December 31, 2020
The following excerpt is from William Saroyan’s 1934 short story titled The Daring Young Man on the Flying Trapeze:
“Try to learn to breathe deeply, really to taste food when you eat, and when you sleep really to sleep. Try as much as possible to be wholly alive with all your might, and when you laugh, laugh like hell. And when you get angry, get good and angry. Try to be alive. You will be dead soon enough.”
It is this theme that underpins Pixar’s latest film, Soul. The esteemed studio’s most mature and intellectual endeavor to date, Soul largely avoids Pixar’s earlier efforts (Toy Story, Up) to layer a children’s story atop more complex themes, ripe for their parents’ picking. Instead, Soul weaves a plot around existentialism and scores it to the pulsating rhythms of jazz — it is about as suited for children as a Nietzsche pop-up book. Soul is a film that you can watch as a budding college student and then rewatch, years later, with the seasoned mind of a working professional, to find new meaning and appreciation.
Joe Gardner (voiced by Jamie Foxx) is a middle-aged elementary school band teacher with a passion for jazz. As he teaches and inspires his flock of trombone and saxophone and trumpet players, Gardner’s dreams loom large. He yearns to follow his father’s path as a touring, gigging jazz pianist.
It’s on the day that Gardner finally gets his big break — an opportunity to accompany a jazz quintet — that his life forever changes. He falls down a manhole, only to awaken as a spirit in the realm where souls are spawned and prepped for life on earth.
In the afterlife, Gardner meets a soul named Twenty-two, voiced by Tina Fey. A bona fide cynic, Twenty-two actively avoids being sent to live on earth, instead choosing to remain in the metaphysical world. “Don’t worry, you can’t crush a soul here. That’s what life on earth is for,” she jokes.
Throughout the film, Gardner and Twenty-two’s attitudes clash. Gardener, feeling that his life exclusively derives meaning from playing and performing music, tries to convince Twenty-two that the raison d’être of life is some grand end-goal — in Gardner’s case, becoming a famous jazz musician. Retrospectively glancing through his life, Gardener is myopically unable to see beyond his hardships and rejections as a hopeful pianist, overlooking the importance of his feats as a music teacher. “My life was meaningless,” he sighs.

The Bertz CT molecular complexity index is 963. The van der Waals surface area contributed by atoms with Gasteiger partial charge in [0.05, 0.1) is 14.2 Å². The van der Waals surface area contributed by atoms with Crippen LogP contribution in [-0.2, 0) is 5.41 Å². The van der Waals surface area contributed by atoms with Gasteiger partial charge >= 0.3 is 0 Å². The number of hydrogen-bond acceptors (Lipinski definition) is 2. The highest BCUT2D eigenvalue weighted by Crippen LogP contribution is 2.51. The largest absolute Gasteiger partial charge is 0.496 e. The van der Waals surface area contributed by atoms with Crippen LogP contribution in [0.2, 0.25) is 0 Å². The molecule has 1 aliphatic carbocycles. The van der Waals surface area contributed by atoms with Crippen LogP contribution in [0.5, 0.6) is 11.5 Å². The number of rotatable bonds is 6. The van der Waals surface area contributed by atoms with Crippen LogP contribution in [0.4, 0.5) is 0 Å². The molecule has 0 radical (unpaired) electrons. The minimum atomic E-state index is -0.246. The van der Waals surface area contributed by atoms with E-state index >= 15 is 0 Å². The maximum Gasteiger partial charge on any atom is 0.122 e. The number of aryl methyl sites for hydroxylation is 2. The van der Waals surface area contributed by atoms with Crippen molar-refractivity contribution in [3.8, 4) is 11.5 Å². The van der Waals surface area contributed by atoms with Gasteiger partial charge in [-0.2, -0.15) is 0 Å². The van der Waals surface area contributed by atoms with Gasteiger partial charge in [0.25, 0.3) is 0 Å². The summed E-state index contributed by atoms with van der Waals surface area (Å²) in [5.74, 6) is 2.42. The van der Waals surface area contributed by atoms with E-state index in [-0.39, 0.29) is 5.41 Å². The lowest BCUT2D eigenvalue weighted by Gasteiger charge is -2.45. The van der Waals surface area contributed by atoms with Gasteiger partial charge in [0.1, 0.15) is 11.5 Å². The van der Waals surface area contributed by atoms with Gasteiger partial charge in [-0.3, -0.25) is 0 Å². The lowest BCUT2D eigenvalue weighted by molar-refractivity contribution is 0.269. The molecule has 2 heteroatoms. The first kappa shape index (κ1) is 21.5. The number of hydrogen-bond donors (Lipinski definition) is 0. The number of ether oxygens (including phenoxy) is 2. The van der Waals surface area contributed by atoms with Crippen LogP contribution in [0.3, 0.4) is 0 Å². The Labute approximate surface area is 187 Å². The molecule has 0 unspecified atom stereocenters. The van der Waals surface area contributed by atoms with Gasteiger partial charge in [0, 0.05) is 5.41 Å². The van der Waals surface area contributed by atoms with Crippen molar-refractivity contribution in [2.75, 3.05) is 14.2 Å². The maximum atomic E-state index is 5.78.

Meanwhile, Twenty-two, never having lived a life of her own, is skeptical of the entire enterprise of living. She sardonically quips, “I already know everything about Earth, and it’s not worth the trouble.”
Gardner attempts to sway Twenty-two through his erroneous interpretation of life’s meaning by running her through a conveyor belt of careers. He hurls everything at her, from baking to firefighting to artistry to librarianship, hoping that by some miracle, Twenty-two would discover the importance of life.
Pixar explores the true meaning of life through its storytelling prowess. When Twenty-two has a fleeting chance of experiencing life — real life, on Earth — she quickly realizes the litany of joys that stem from every trivial facet of living. Everything from biting into a greasy slice of New York City pizza, to merely squatting on a street corner to bask in the sun’s warm glow and feel the lush autumn breeze against the skin as winged samara seeds gently descend through the air, further kindles her newfound appreciation for the gift of life. All those inconsequential happenings that Gardner instead scoffed at, claiming, “those aren’t really purposes for life; that’s just regular old living.”
This is the idea that shines through Soul: The joy of living isn’t some crop to harvest upon accomplishing a goal at the end of the journey. Instead, life is glittered and made precious by the gamut of trivial experiences along the way, however banal they may seem.
The key to Soul’s storytelling luster is its music. Concurrently taking place in two different worlds, Soul deftly shimmies from a fast-paced, dynamic New York City to the languid afterlife, aestheticized by blending Picasso’s surrealist portraits with Pixar’s more cartoonish animation. The soundtrack bridges these disparate worlds: The hustle and bustle of New York are brought to life by the pulsating grooves in Jon Batiste’s original jazz soundtrack. In the metaphysical world, Trent Reznor and Atticus Ross paint a landscape of eclectic sounds to match the enigmatic aura of the spirit world. As Gardner first enters the world beyond, each new dimension and fragment he encounters is defined by a unique resonance or beat.
In the end, like most 20th-century music recordings, the film simply fades. It doesn’t resolve into a single note or chord. We don’t know if Gardner finds solace in a lifetime of gigging as a jazz pianist or instead soothes his soul in musical pedagogy. But that’s the point — that’s life. It’s unpredictable and ambiguous. Nobody knows how the end of the journey will look, much less whether it will garner satisfaction. It’s the little things along the way that make it worthwhile. Pixar’s Soul exudes this idea with spades of panache. As Saroyan’s timeless advice goes, try to be alive. You will be dead soon enough.
Originally Published on The Daily Wire